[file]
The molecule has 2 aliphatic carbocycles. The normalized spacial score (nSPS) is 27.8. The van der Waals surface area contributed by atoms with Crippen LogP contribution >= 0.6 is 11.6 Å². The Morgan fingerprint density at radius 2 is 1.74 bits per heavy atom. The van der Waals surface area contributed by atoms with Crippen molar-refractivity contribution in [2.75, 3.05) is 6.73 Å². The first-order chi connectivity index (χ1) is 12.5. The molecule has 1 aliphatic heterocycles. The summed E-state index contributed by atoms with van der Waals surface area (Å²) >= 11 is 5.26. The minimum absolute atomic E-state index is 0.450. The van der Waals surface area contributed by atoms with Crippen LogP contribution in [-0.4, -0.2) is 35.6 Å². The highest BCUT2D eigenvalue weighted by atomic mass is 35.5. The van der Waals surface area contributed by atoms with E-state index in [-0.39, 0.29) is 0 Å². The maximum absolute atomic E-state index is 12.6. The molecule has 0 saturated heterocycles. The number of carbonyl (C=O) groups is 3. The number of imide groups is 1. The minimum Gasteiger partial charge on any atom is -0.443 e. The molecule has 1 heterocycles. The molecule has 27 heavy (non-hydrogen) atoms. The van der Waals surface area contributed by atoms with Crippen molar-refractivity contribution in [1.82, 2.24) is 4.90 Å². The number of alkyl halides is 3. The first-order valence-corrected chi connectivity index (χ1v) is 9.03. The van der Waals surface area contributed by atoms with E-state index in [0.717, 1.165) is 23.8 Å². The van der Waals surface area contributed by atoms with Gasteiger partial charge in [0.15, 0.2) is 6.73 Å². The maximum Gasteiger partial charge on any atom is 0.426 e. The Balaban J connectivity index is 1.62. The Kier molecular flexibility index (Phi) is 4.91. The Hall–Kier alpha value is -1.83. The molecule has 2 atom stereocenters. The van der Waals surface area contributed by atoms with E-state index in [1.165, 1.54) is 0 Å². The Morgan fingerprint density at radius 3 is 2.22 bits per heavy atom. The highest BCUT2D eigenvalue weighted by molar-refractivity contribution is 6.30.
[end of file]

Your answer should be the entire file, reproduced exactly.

The molecule has 2 aliphatic carbocycles. The normalized spacial score (nSPS) is 27.8. The van der Waals surface area contributed by atoms with Crippen LogP contribution >= 0.6 is 11.6 Å². The Morgan fingerprint density at radius 2 is 1.74 bits per heavy atom. The van der Waals surface area contributed by atoms with Crippen molar-refractivity contribution in [2.75, 3.05) is 6.73 Å². The first-order chi connectivity index (χ1) is 12.5. The molecule has 1 aliphatic heterocycles. The summed E-state index contributed by atoms with van der Waals surface area (Å²) >= 11 is 5.26. The minimum absolute atomic E-state index is 0.450. The van der Waals surface area contributed by atoms with Crippen LogP contribution in [-0.4, -0.2) is 35.6 Å². The highest BCUT2D eigenvalue weighted by atomic mass is 35.5. The van der Waals surface area contributed by atoms with E-state index in [-0.39, 0.29) is 0 Å². The maximum absolute atomic E-state index is 12.6. The molecule has 0 saturated heterocycles. The number of carbonyl (C=O) groups is 3. The number of imide groups is 1. The minimum Gasteiger partial charge on any atom is -0.443 e. The molecule has 1 heterocycles. The molecule has 27 heavy (non-hydrogen) atoms. The van der Waals surface area contributed by atoms with Crippen molar-refractivity contribution in [1.82, 2.24) is 4.90 Å². The number of alkyl halides is 3. The first-order valence-corrected chi connectivity index (χ1v) is 9.03. The van der Waals surface area contributed by atoms with E-state index in [0.717, 1.165) is 23.8 Å². The van der Waals surface area contributed by atoms with Gasteiger partial charge in [0.15, 0.2) is 6.73 Å². The maximum Gasteiger partial charge on any atom is 0.426 e. The Balaban J connectivity index is 1.62. The Kier molecular flexibility index (Phi) is 4.91. The Hall–Kier alpha value is -1.83. The molecule has 2 atom stereocenters. The van der Waals surface area contributed by atoms with E-state index in [1.165, 1.54) is 0 Å². The Morgan fingerprint density at radius 3 is 2.22 bits per heavy atom. The highest BCUT2D eigenvalue weighted by molar-refractivity contribution is 6.30.